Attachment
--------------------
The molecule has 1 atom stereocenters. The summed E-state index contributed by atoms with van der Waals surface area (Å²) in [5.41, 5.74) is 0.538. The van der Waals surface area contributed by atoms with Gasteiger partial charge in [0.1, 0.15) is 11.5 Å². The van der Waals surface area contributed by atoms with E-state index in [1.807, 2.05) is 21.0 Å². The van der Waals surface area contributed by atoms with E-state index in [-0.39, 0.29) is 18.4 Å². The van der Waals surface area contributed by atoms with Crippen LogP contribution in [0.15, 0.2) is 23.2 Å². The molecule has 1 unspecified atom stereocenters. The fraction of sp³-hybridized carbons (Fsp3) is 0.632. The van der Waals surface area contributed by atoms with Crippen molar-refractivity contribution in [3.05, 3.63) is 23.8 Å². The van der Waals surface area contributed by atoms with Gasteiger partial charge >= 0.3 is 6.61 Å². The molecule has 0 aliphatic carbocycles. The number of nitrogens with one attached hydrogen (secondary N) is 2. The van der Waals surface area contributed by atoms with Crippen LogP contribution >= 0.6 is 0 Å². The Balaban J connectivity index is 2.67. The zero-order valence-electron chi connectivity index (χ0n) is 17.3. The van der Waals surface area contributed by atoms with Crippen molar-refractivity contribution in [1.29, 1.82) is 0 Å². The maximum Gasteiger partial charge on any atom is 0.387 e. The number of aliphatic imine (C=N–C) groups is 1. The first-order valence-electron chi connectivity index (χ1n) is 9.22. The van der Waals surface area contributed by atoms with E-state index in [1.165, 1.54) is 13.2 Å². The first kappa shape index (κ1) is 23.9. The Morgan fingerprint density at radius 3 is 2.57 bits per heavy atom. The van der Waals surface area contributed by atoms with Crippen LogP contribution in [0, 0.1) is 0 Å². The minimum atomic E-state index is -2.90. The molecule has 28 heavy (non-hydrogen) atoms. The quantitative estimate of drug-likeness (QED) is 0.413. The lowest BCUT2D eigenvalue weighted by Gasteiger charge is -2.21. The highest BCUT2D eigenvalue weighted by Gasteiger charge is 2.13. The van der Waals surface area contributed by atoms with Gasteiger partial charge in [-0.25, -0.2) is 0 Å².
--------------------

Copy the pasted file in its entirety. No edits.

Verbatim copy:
The molecule has 1 atom stereocenters. The summed E-state index contributed by atoms with van der Waals surface area (Å²) in [5.41, 5.74) is 0.538. The van der Waals surface area contributed by atoms with Gasteiger partial charge in [0.1, 0.15) is 11.5 Å². The van der Waals surface area contributed by atoms with E-state index in [1.807, 2.05) is 21.0 Å². The van der Waals surface area contributed by atoms with E-state index in [-0.39, 0.29) is 18.4 Å². The van der Waals surface area contributed by atoms with Crippen LogP contribution in [0.15, 0.2) is 23.2 Å². The molecule has 1 unspecified atom stereocenters. The fraction of sp³-hybridized carbons (Fsp3) is 0.632. The van der Waals surface area contributed by atoms with Crippen molar-refractivity contribution in [3.05, 3.63) is 23.8 Å². The van der Waals surface area contributed by atoms with Gasteiger partial charge >= 0.3 is 6.61 Å². The molecule has 0 aliphatic carbocycles. The number of nitrogens with one attached hydrogen (secondary N) is 2. The van der Waals surface area contributed by atoms with Crippen LogP contribution >= 0.6 is 0 Å². The Balaban J connectivity index is 2.67. The zero-order valence-electron chi connectivity index (χ0n) is 17.3. The van der Waals surface area contributed by atoms with Crippen molar-refractivity contribution in [1.29, 1.82) is 0 Å². The maximum Gasteiger partial charge on any atom is 0.387 e. The number of aliphatic imine (C=N–C) groups is 1. The first-order valence-electron chi connectivity index (χ1n) is 9.22. The van der Waals surface area contributed by atoms with E-state index in [1.165, 1.54) is 13.2 Å². The first kappa shape index (κ1) is 23.9. The Morgan fingerprint density at radius 3 is 2.57 bits per heavy atom. The van der Waals surface area contributed by atoms with Crippen LogP contribution in [0, 0.1) is 0 Å². The minimum atomic E-state index is -2.90. The molecule has 28 heavy (non-hydrogen) atoms. The quantitative estimate of drug-likeness (QED) is 0.413. The lowest BCUT2D eigenvalue weighted by Gasteiger charge is -2.21. The highest BCUT2D eigenvalue weighted by Gasteiger charge is 2.13. The van der Waals surface area contributed by atoms with Gasteiger partial charge in [-0.25, -0.2) is 0 Å².